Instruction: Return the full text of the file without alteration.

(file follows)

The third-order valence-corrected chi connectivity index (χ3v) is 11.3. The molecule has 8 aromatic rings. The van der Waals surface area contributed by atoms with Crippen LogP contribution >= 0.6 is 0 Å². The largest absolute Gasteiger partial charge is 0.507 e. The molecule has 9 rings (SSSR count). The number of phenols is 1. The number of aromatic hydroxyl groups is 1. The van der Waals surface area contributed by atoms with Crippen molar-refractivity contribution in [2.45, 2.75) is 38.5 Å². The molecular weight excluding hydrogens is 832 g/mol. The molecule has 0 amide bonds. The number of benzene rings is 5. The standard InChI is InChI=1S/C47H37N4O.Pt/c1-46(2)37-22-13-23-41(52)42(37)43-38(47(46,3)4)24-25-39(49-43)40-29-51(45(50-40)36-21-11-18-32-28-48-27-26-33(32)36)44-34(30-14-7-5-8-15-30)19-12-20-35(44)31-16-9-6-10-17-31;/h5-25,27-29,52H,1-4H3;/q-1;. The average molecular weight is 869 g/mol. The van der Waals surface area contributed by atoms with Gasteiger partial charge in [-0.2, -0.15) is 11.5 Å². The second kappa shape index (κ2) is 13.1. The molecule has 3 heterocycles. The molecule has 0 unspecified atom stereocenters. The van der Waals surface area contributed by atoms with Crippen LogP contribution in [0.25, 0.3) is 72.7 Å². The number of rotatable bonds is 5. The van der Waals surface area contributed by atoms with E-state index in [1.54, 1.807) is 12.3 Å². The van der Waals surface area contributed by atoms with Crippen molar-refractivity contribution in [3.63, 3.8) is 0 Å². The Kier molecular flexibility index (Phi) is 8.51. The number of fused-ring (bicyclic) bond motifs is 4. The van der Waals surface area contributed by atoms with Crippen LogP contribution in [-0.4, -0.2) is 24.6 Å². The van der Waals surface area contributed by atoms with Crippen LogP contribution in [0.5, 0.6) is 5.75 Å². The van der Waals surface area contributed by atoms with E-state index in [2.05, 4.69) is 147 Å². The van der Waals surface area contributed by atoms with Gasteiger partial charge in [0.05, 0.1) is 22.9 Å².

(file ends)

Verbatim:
The third-order valence-corrected chi connectivity index (χ3v) is 11.3. The molecule has 8 aromatic rings. The van der Waals surface area contributed by atoms with Crippen LogP contribution >= 0.6 is 0 Å². The largest absolute Gasteiger partial charge is 0.507 e. The molecule has 9 rings (SSSR count). The number of phenols is 1. The number of aromatic hydroxyl groups is 1. The van der Waals surface area contributed by atoms with Crippen molar-refractivity contribution in [2.45, 2.75) is 38.5 Å². The molecular weight excluding hydrogens is 832 g/mol. The molecule has 0 amide bonds. The number of benzene rings is 5. The standard InChI is InChI=1S/C47H37N4O.Pt/c1-46(2)37-22-13-23-41(52)42(37)43-38(47(46,3)4)24-25-39(49-43)40-29-51(45(50-40)36-21-11-18-32-28-48-27-26-33(32)36)44-34(30-14-7-5-8-15-30)19-12-20-35(44)31-16-9-6-10-17-31;/h5-25,27-29,52H,1-4H3;/q-1;. The average molecular weight is 869 g/mol. The van der Waals surface area contributed by atoms with Gasteiger partial charge in [-0.2, -0.15) is 11.5 Å². The second kappa shape index (κ2) is 13.1. The molecule has 3 heterocycles. The molecule has 0 unspecified atom stereocenters. The van der Waals surface area contributed by atoms with Crippen LogP contribution in [0.25, 0.3) is 72.7 Å². The number of rotatable bonds is 5. The van der Waals surface area contributed by atoms with E-state index in [1.54, 1.807) is 12.3 Å². The van der Waals surface area contributed by atoms with Crippen molar-refractivity contribution in [3.63, 3.8) is 0 Å². The Kier molecular flexibility index (Phi) is 8.51. The number of fused-ring (bicyclic) bond motifs is 4. The van der Waals surface area contributed by atoms with Crippen LogP contribution in [-0.4, -0.2) is 24.6 Å². The van der Waals surface area contributed by atoms with Crippen LogP contribution in [0.5, 0.6) is 5.75 Å². The van der Waals surface area contributed by atoms with E-state index in [2.05, 4.69) is 147 Å². The van der Waals surface area contributed by atoms with Gasteiger partial charge in [0.05, 0.1) is 22.9 Å².